The molecular analysis confirms that all Laparocerus weevils have a common evolutionary ancestor (monophyly), but could not clarify whether that ancient founding species arrived from southern Europe or northwestern Africa. The two extant Moroccan species were found to be the result of a back-colonisation from the Canary Islands to Africa, and not the ancestral source lineage, which unfortunately is still unknown.
The evolutionary process responsible for such richness comprises sequential radiation events in these archipelagoes, each generating several monophyletic groups. These groups, 20 in total, have been recognised as subgenera of Laparocerus, and five of them — Aridotrox, Belicarius, Bencomius, Canariotrox, and Purpuranius — are described as new to science in this study. Colonisation routes, habitat shifts, disruption of populations by volcanism, dispersal by massive landslides, and other relevant aspects for adaptive and non-adaptive radiation, are largely discussed and confronted with previously published data referring to other groups of beetles or to other biological organisms (spiders, bush crickets, plants, etc.).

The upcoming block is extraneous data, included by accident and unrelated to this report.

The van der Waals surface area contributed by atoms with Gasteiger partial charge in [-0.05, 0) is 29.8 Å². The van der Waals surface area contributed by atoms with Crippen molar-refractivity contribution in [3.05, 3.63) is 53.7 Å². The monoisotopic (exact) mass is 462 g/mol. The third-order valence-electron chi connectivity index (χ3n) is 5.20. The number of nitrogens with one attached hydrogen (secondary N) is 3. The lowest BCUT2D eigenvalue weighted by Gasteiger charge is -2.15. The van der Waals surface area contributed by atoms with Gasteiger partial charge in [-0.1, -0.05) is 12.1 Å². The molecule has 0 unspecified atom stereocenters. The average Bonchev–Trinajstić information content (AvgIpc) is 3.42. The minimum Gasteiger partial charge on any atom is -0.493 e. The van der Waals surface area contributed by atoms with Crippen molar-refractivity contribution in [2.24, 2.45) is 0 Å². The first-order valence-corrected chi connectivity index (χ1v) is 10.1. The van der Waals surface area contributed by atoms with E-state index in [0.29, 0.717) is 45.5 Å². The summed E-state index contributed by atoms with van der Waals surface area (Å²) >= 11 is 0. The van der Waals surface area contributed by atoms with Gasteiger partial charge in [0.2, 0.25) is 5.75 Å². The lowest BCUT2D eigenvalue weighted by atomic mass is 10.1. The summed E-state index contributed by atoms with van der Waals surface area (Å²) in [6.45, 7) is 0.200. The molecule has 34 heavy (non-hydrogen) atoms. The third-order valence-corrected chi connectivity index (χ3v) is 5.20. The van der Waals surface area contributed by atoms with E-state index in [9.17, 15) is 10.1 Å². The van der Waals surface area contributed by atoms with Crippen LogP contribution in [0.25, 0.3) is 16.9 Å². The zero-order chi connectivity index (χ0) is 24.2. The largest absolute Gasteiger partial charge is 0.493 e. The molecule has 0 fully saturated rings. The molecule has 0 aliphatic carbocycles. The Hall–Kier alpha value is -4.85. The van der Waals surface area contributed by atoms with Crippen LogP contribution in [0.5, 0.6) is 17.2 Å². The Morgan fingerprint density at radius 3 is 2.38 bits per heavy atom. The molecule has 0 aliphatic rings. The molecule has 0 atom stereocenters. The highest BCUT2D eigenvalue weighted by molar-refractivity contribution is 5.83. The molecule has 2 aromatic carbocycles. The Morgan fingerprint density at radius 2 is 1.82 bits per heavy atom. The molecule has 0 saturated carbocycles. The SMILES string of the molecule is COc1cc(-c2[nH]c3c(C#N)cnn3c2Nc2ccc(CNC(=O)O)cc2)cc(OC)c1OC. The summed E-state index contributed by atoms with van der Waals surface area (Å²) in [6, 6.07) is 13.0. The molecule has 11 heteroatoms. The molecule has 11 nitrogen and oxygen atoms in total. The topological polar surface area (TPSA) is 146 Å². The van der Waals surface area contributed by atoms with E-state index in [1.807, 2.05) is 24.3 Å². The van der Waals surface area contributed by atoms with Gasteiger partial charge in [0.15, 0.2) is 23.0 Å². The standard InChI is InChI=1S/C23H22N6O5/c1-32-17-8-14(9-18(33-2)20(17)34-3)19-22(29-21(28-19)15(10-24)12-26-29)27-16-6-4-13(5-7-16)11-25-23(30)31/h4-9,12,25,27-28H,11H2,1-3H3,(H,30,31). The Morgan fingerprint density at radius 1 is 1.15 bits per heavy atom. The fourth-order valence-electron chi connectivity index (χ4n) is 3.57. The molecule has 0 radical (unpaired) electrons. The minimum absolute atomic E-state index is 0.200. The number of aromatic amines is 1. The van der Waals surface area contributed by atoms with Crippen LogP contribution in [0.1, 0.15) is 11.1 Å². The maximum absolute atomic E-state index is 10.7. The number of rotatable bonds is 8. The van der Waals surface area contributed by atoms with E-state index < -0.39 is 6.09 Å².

“If oceanic islands have been traditionally considered as laboratories of evolution and species-producing machines, Laparocerus will become the ideal guinea-pig for broadening studies in dispersal and speciation processes of all kinds,” say the authors. “Working with such a group is like getting a picture of Nature with more pixels. Several intriguing cases highlighted in this contribution may turn into the inspiration for further phylogeographic research.”
The scientists hope that, in near future Laparocerus will merit sharing the podium with Darwin´s finches or Drosophila in the studies of island evolution.” – Antonio Machado, Eduardo Rodríguez-Expósito, Mercedes López, Mariano Hernández. Phylogenetic analysis of the genus Laparocerus, with comments on colonisation and diversification in Macaronesia (Coleoptera, Curculionidae, Entiminae). Paper. (public access) ZooKeys, 2017; 651: 1 DOI: 10.3897/zookeys.651.10097 More.
But how many of the “120 recently discovered weevils placed in the genus Laparocerus,” making a total of “237 known species and subspecies,” should be classified that way, apart from claims to have catalogued or observed the development of a new species? The whole area of species classification should be considered a scandal, but for obvious reasons, it won’t be.
And Darwin’s finches? Well, let’s hope not if the authors want to demonstrate the development of new species. The changes turned out to be due to hybridization and environment factors but we don’t hear much publicity about that.
Note: The authors use the term “evolutive.” Seemingly rare usage.
See also: Nothing says “Darwin snob” like indifference to the mess that the entire concept of speciation is in.
Darwin’s finches not a good example of Darwinian evolution?
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